Dutch King Willem-Alexander has undergone a remarkable transformation from his image as a boozing Casanova, ill-equipped for the throne, to a serious family man well-loved by his people.
Willem-Alexander, who took over from his mother, now Princess Beatrix after she abdicated on Tuesday, has been preparing for his accession by taking on more and more duties in a bid to shake off his immature reputation.
In an interview two weeks before the ceremony, Willem-Alexander, 46, said he wanted to be a traditional 21st century king but will not be a "protocol fetishist."
Willem-Alexander's popularity rose to new heights after the interview, with an opinion poll saying Monday that 69 percent of the Dutch trust the king, an increase of 10 percentage points from last year.
In a reverse of the classic fairytale, Willem-Alexander met his Princess Charming in the form of Argentinian Maxima Zorreguieta, now his queen consort, and much of his new-found popularity has been linked to their marriage in 2002.
The past of Maxima's father as an official of the Argentine junta in the 1970s cast a brief cloud over their relationship.
Her father was not allowed to attend his daughter's wedding in the Netherlands, and her mother also stayed away out of solidarity. Maxima's family was also not present at the enthronement ceremony in Amsterdam's historic 600-year-old Nieuwe Kerk church.
Maxima herself has crept into the hearts of the Dutch, through her efforts to learn the language fluently and her willingness to reach out to ordinary Dutch citizens.
The couple has three young daughters, Catharina-Amalia, 9, -- now princess of Orange as heir to the throne -- Alexia, 7, and Ariane, 5. The three princesses are adored by the Dutch, frequently posing with their parents for official photoshoots.
The oldest of three sons, Willem-Alexander had a difficult adolescence, and was sent to complete his high school in Wales.
On returning to the Netherlands for his military service in the Navy and then to study, the young prince built an image in the Dutch media as a hard-partying and troublesome royal, earning him the nickname of "Prince Pils" after a particular beer.
But after graduating in 1993, he started travelling the country and took steps to shake off his negative image.
The future king in an interview in 1997 said: "My image is not something that keeps me busy every day."
"But I find it sad that one picture in a paper of me holding a glass (of beer) has more influence on my image than... years of training (to be the future king)," he said.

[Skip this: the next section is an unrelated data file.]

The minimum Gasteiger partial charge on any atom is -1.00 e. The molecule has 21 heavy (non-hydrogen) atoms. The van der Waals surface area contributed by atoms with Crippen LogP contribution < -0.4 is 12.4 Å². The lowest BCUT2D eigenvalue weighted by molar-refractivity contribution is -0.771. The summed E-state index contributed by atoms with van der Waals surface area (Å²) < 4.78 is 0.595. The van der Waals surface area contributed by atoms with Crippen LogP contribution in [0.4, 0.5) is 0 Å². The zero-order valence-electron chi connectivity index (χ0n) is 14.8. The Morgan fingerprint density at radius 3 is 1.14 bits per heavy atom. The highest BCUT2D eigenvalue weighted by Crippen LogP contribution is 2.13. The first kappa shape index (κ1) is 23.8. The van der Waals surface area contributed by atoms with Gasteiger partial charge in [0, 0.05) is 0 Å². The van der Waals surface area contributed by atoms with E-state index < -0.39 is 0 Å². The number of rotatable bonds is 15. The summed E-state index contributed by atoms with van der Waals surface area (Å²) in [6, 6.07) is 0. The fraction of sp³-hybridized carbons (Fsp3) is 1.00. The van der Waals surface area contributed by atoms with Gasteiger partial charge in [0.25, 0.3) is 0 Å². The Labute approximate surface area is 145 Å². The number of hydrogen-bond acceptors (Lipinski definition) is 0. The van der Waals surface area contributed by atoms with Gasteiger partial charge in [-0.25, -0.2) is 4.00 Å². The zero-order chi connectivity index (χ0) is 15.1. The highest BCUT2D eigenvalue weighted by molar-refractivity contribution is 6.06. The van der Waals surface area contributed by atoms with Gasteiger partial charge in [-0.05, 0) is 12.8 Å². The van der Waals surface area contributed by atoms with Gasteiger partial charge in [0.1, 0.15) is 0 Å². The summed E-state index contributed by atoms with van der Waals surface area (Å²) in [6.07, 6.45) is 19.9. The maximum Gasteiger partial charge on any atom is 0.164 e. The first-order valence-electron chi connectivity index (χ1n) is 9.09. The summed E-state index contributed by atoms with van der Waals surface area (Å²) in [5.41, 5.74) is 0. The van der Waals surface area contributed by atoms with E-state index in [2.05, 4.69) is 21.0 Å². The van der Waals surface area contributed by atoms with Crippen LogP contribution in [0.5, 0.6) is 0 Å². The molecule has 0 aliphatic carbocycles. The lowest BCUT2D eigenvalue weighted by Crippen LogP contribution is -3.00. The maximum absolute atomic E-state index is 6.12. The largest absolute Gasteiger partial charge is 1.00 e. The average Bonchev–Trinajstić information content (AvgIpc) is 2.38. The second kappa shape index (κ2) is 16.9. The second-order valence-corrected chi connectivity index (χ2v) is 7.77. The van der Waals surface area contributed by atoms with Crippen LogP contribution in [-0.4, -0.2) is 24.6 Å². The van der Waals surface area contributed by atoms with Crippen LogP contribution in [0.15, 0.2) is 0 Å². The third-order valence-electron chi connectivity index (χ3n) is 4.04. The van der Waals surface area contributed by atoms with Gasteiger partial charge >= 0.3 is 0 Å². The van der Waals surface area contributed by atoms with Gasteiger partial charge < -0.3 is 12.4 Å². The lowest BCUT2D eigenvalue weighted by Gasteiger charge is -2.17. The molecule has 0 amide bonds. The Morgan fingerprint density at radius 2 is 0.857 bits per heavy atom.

In 1998 he got the parliamentary nod to become a member of the International Olympic Committee (IOC).
The future Dutch king also developed an interest in water management, an effort rewarded in 2006 with his appointment as chairman of the UN Secretary General's Advisory Board on Water and Sanitation.
But it was his meeting with Maxima in 1999 and their subsequent marriage in February 2002, that changed his image into that of a serious royal and family man, worthy of the Dutch throne.
Willem-Alexander is "intelligent, tender and strong and has both feet on the ground," Maxima once said of her husband in an interview.
Seen as more progressive and closer to ordinary people than even his mother, Willem-Alexander further stamped modernity on the Royal House through his visits abroad and an online blog.
Willem-Alexander lost his various ranks in the Dutch armed forces before becoming king, but he will most likely continue to visit Dutch navy vessels, air and army bases as he did before when he travelled to Afghanistan and the Somali coast, where the Dutch navy is part of the European Union's anti-piracy operations.
He has a military and civil pilot's licence, meaning he can fly commercial jets. He has been known to fly official aircraft as well as planes belonging to Royal Dutch Airline KLM.
The royal family's lifestyle however has not been without criticism.
Willem-Alexander in November 2009 sold his luxurious holiday house as it was under construction on the Mozambican coast under pressure from hostile public opinion who saw it as a garish asset in the poverty-wracked southeastern African country.
Last year, he publicly confessed to being ashamed after taking part in a traditional Dutch "toilet-throwing" contest in a small eastern village during Queen's Day celebrations on April 30.
But in the interview earlier this month, the new king won many plaudits when he said: "We are people. People make mistakes."
"If you make mistakes you must learn from them and you have to ensure that they don't happen again."